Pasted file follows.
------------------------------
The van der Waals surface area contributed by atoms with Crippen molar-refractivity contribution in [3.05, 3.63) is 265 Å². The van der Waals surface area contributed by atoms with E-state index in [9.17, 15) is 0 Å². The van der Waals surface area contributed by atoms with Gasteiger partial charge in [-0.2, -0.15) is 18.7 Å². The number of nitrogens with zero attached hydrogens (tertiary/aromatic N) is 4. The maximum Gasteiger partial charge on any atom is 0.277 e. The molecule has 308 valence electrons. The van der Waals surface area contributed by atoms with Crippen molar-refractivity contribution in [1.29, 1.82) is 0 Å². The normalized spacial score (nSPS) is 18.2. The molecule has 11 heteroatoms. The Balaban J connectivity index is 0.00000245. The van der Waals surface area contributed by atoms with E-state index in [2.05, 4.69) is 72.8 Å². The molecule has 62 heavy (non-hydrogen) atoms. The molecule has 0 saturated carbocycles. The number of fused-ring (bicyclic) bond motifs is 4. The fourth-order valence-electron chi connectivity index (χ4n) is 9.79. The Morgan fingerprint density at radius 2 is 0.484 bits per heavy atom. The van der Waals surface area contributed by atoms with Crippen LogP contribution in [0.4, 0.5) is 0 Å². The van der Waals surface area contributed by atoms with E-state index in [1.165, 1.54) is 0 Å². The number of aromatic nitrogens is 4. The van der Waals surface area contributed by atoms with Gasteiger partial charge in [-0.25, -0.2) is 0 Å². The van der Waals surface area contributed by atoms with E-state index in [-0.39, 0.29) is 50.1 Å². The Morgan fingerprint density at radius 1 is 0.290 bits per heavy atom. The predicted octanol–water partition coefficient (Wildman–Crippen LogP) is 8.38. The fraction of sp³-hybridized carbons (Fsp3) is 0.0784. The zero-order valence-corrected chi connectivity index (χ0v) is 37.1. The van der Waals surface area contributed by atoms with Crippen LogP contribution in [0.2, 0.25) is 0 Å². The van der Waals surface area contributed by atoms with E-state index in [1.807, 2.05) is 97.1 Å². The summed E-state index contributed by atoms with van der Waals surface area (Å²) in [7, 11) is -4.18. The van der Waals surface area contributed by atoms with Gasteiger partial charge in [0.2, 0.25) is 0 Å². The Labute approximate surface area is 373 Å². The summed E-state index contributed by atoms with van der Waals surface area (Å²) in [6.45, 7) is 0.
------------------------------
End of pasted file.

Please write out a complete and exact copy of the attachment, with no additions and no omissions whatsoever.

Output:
The van der Waals surface area contributed by atoms with Crippen molar-refractivity contribution in [3.05, 3.63) is 265 Å². The van der Waals surface area contributed by atoms with E-state index in [9.17, 15) is 0 Å². The van der Waals surface area contributed by atoms with Gasteiger partial charge in [-0.2, -0.15) is 18.7 Å². The number of nitrogens with zero attached hydrogens (tertiary/aromatic N) is 4. The maximum Gasteiger partial charge on any atom is 0.277 e. The molecule has 308 valence electrons. The van der Waals surface area contributed by atoms with Crippen molar-refractivity contribution in [1.29, 1.82) is 0 Å². The normalized spacial score (nSPS) is 18.2. The molecule has 11 heteroatoms. The Balaban J connectivity index is 0.00000245. The van der Waals surface area contributed by atoms with E-state index in [2.05, 4.69) is 72.8 Å². The molecule has 62 heavy (non-hydrogen) atoms. The molecule has 0 saturated carbocycles. The number of fused-ring (bicyclic) bond motifs is 4. The fourth-order valence-electron chi connectivity index (χ4n) is 9.79. The Morgan fingerprint density at radius 2 is 0.484 bits per heavy atom. The van der Waals surface area contributed by atoms with Crippen LogP contribution in [0.4, 0.5) is 0 Å². The van der Waals surface area contributed by atoms with E-state index in [1.165, 1.54) is 0 Å². The number of aromatic nitrogens is 4. The van der Waals surface area contributed by atoms with Gasteiger partial charge in [-0.25, -0.2) is 0 Å². The van der Waals surface area contributed by atoms with E-state index in [-0.39, 0.29) is 50.1 Å². The Morgan fingerprint density at radius 1 is 0.290 bits per heavy atom. The predicted octanol–water partition coefficient (Wildman–Crippen LogP) is 8.38. The fraction of sp³-hybridized carbons (Fsp3) is 0.0784. The zero-order valence-corrected chi connectivity index (χ0v) is 37.1. The van der Waals surface area contributed by atoms with Crippen LogP contribution in [0.2, 0.25) is 0 Å². The van der Waals surface area contributed by atoms with E-state index in [1.807, 2.05) is 97.1 Å². The summed E-state index contributed by atoms with van der Waals surface area (Å²) in [7, 11) is -4.18. The van der Waals surface area contributed by atoms with Gasteiger partial charge in [0.2, 0.25) is 0 Å². The Labute approximate surface area is 373 Å². The summed E-state index contributed by atoms with van der Waals surface area (Å²) in [6.45, 7) is 0.